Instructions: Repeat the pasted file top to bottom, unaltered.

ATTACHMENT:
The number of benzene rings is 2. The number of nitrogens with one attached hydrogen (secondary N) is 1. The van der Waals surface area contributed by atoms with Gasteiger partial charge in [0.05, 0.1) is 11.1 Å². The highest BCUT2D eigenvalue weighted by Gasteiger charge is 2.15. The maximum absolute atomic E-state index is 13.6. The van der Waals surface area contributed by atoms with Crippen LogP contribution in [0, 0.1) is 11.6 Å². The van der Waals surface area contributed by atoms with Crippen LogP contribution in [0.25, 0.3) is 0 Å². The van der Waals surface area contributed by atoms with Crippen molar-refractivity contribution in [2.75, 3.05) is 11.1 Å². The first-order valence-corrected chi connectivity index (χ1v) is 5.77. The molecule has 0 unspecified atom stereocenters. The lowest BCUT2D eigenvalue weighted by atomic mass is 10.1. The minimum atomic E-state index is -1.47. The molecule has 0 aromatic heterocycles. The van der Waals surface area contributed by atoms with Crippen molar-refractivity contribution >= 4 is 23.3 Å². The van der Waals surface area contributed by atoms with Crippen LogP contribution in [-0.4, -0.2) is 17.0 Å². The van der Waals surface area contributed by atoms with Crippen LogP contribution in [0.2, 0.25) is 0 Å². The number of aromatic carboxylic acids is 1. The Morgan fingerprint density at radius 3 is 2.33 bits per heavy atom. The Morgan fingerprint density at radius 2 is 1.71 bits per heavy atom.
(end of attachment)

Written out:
The number of benzene rings is 2. The number of nitrogens with one attached hydrogen (secondary N) is 1. The van der Waals surface area contributed by atoms with Gasteiger partial charge in [0.05, 0.1) is 11.1 Å². The highest BCUT2D eigenvalue weighted by Gasteiger charge is 2.15. The maximum absolute atomic E-state index is 13.6. The van der Waals surface area contributed by atoms with Crippen LogP contribution in [0, 0.1) is 11.6 Å². The van der Waals surface area contributed by atoms with Crippen LogP contribution in [0.25, 0.3) is 0 Å². The van der Waals surface area contributed by atoms with Crippen molar-refractivity contribution in [2.75, 3.05) is 11.1 Å². The first-order valence-corrected chi connectivity index (χ1v) is 5.77. The molecule has 0 unspecified atom stereocenters. The lowest BCUT2D eigenvalue weighted by atomic mass is 10.1. The minimum atomic E-state index is -1.47. The molecule has 0 aromatic heterocycles. The van der Waals surface area contributed by atoms with Crippen molar-refractivity contribution >= 4 is 23.3 Å². The van der Waals surface area contributed by atoms with Crippen LogP contribution in [-0.4, -0.2) is 17.0 Å². The van der Waals surface area contributed by atoms with Crippen LogP contribution in [0.2, 0.25) is 0 Å². The number of aromatic carboxylic acids is 1. The Morgan fingerprint density at radius 3 is 2.33 bits per heavy atom. The Morgan fingerprint density at radius 2 is 1.71 bits per heavy atom.